Childhood, however joyful and carefree, often hides dramatic implications. It is the origin of complex traumas that linger into adult life and, because of this, it is one of the most explored themes in psychology and also in art. Young Polish photographer Karolina Wojtas (1996) is fascinated by it. Her projects draw inspiration from children’s memories and fantasies, in a perspective that oscillates between irony and tragedy. The childhood sphere from which Karolina Wojtas draws leads her to often investigate herself and her past. In the project entitled “We can’t live – without each other,” she reflects on the love-hate relationship with her younger brother. An extremely common and widespread dynamic in which many can recognize themselves.
The series is intimate, ironic and raw at the same time. Karolina, speaking about this project, tells how until the age of thirteen she was an only child, and so she wanted to remain. “Any time when my parent asking about siblings, I was telling them < I will take an ax and kill that kid and then eat >. One day he appeared, and we started our war… Now I am 26, and war still went, nothing has changed.”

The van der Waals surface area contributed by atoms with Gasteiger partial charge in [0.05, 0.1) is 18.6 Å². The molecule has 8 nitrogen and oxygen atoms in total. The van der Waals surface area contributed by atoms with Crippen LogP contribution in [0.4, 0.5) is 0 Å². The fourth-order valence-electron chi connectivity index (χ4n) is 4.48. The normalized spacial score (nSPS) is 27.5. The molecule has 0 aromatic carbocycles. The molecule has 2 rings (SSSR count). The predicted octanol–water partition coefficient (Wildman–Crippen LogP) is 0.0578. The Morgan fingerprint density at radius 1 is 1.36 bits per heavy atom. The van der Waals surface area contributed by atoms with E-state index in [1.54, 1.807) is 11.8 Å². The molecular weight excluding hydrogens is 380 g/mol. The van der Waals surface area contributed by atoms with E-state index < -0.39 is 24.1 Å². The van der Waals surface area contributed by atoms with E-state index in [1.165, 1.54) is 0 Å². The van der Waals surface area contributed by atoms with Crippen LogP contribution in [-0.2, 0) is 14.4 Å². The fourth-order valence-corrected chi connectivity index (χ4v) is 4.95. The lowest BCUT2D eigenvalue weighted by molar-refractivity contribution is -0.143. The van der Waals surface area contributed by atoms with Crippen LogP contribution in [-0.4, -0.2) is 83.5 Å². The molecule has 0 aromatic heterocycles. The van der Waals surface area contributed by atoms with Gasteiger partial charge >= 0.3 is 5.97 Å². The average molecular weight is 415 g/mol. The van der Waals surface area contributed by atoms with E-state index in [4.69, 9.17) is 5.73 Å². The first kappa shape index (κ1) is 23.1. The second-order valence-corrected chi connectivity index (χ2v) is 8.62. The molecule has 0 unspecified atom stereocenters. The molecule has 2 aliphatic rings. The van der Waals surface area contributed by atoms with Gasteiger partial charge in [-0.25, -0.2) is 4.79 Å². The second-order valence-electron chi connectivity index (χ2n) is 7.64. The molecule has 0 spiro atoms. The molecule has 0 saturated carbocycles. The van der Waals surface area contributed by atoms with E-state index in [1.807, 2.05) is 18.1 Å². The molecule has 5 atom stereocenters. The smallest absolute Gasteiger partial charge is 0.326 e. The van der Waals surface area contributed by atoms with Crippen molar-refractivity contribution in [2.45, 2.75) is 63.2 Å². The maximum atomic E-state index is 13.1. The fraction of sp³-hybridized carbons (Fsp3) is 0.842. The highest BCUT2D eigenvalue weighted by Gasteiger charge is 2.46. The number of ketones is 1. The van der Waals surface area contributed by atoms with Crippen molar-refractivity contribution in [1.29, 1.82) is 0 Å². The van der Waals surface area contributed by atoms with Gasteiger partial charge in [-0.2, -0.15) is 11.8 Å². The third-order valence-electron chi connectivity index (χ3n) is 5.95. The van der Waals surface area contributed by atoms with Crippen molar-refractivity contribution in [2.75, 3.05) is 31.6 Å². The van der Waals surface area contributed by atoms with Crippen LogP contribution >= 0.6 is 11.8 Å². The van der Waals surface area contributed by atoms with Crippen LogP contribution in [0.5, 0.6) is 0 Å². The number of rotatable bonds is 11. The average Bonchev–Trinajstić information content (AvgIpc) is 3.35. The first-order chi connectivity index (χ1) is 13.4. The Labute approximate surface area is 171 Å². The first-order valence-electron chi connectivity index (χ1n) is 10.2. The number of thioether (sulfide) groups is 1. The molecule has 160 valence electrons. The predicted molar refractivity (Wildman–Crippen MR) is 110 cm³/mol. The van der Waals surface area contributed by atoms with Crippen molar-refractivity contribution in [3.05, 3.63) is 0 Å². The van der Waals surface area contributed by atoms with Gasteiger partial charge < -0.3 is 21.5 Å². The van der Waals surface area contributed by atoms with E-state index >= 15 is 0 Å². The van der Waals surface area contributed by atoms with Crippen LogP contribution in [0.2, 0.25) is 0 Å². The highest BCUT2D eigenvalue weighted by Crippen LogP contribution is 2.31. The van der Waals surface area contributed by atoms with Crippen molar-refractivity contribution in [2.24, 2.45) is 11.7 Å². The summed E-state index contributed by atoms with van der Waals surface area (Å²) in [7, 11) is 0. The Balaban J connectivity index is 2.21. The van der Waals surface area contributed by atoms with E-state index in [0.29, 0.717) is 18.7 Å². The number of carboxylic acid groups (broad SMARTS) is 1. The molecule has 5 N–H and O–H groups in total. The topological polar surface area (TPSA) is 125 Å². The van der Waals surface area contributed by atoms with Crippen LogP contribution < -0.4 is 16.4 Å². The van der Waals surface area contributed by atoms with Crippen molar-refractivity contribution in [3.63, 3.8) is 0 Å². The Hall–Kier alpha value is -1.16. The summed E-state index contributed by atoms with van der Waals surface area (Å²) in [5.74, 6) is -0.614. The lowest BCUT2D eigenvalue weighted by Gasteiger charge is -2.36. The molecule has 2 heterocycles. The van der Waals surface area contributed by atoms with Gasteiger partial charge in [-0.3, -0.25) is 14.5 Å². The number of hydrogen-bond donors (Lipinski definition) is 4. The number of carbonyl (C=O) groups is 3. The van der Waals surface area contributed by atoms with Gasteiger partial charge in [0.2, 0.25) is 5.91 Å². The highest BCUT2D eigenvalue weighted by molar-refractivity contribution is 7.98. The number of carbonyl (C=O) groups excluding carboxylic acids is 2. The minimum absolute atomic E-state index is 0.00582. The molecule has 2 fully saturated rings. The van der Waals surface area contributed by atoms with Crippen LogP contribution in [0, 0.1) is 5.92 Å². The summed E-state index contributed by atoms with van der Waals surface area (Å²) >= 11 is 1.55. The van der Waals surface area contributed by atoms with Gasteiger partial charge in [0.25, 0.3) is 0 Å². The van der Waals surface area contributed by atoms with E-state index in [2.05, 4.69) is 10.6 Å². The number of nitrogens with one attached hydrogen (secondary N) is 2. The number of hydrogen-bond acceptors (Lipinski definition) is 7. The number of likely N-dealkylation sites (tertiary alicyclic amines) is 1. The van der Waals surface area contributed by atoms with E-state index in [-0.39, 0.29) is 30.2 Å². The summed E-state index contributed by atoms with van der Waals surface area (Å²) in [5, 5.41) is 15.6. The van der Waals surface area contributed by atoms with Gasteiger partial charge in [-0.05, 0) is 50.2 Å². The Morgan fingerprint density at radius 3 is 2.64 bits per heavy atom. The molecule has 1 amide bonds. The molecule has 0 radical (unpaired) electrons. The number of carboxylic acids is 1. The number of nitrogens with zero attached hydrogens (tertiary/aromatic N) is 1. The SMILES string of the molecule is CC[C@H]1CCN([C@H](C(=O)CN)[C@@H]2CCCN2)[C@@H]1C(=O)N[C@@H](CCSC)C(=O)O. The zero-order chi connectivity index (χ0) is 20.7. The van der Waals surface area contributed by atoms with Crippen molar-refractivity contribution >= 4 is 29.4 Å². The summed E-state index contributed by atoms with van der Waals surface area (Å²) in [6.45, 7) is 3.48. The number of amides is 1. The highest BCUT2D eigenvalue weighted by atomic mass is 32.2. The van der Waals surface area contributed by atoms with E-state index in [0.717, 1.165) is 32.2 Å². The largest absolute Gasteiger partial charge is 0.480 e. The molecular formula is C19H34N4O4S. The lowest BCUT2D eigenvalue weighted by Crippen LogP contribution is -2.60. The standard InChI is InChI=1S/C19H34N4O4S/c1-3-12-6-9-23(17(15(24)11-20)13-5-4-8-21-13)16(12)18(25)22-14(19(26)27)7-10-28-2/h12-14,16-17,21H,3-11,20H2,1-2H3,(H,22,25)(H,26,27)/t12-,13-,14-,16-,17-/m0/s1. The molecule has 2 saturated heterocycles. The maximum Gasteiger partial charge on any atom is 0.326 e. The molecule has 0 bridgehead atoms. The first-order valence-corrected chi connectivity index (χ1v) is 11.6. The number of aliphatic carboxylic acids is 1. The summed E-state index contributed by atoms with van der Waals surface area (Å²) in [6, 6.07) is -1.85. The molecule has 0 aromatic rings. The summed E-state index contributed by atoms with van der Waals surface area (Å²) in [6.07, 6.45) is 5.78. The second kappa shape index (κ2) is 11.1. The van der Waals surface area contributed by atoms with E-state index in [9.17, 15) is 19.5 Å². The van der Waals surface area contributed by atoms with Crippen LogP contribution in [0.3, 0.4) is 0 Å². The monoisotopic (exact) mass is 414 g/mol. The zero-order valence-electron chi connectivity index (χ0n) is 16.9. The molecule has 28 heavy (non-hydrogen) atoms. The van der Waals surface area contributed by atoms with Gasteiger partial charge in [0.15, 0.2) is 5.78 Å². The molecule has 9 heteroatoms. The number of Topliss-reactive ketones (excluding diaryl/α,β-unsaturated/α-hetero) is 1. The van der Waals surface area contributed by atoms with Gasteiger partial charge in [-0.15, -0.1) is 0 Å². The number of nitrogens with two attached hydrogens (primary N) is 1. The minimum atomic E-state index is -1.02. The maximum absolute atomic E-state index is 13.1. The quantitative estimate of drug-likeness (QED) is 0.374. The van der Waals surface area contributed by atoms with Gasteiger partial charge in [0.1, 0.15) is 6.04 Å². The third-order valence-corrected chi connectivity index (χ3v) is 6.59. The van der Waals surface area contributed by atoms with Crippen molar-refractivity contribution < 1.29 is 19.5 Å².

The title itself, “We can’t live – without each other,” hides a contradiction, typical of fraternal relationships. On the one hand hatred, on the other love. On the one hand, the impossibility of living in close contact, on the other hand, not being able to do without each other’s presence. Rivalry and jealousy that sometimes result in love, sometimes in real fights. In fact, the photographs offer an intimate view of typical brother-sister battles, but with extreme and violent overtones taken to excess. The playfulness, expressed by the saturated colors, hints at a fun and light-hearted sphere, while the images directly communicate the grittier side of the fight. One shot shows the brother’s face bagged, another an arm burned by the iron, and yet another is completely filled with the marks of violent bites.
The exhibition of the series in question, held in Warsaw at the Naga Gallery in 2020, is itself an invitation for the viewer to experience this bivalent dynamic. The brilliance of the set-up expresses the playful sphere on the one hand, allowing the viewer to play with the photos themselves, reproduced in huge format and hung on the wall in “calendar” ways, while on the other hand it creates an uncomfortable situation.
Courtesy Karolina Wojtas